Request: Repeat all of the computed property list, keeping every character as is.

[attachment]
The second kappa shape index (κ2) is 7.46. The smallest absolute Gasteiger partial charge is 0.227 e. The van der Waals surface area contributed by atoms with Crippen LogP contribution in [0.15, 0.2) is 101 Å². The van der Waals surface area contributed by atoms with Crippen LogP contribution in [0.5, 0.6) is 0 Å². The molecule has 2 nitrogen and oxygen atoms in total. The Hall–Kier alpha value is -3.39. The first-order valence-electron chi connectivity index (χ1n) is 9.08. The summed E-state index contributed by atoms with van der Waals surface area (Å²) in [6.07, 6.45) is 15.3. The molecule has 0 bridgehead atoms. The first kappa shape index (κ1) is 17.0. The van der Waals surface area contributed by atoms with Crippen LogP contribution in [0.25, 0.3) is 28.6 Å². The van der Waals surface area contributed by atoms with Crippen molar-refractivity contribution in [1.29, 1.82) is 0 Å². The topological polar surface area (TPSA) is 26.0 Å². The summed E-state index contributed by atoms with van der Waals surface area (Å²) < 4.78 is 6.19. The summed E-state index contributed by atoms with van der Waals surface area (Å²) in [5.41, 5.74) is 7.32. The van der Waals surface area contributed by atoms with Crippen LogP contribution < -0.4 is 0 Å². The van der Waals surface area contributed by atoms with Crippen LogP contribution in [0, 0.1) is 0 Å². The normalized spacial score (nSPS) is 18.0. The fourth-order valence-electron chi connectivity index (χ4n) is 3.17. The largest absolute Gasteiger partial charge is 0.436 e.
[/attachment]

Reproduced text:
The second kappa shape index (κ2) is 7.46. The smallest absolute Gasteiger partial charge is 0.227 e. The van der Waals surface area contributed by atoms with Crippen LogP contribution in [0.15, 0.2) is 101 Å². The van der Waals surface area contributed by atoms with Crippen LogP contribution in [0.5, 0.6) is 0 Å². The molecule has 2 nitrogen and oxygen atoms in total. The Hall–Kier alpha value is -3.39. The first-order valence-electron chi connectivity index (χ1n) is 9.08. The summed E-state index contributed by atoms with van der Waals surface area (Å²) in [6.07, 6.45) is 15.3. The molecule has 0 bridgehead atoms. The first kappa shape index (κ1) is 17.0. The van der Waals surface area contributed by atoms with Crippen LogP contribution in [0.25, 0.3) is 28.6 Å². The van der Waals surface area contributed by atoms with Crippen molar-refractivity contribution in [1.29, 1.82) is 0 Å². The topological polar surface area (TPSA) is 26.0 Å². The summed E-state index contributed by atoms with van der Waals surface area (Å²) < 4.78 is 6.19. The summed E-state index contributed by atoms with van der Waals surface area (Å²) in [5.41, 5.74) is 7.32. The van der Waals surface area contributed by atoms with Crippen LogP contribution < -0.4 is 0 Å². The van der Waals surface area contributed by atoms with Crippen LogP contribution in [0, 0.1) is 0 Å². The normalized spacial score (nSPS) is 18.0. The fourth-order valence-electron chi connectivity index (χ4n) is 3.17. The largest absolute Gasteiger partial charge is 0.436 e.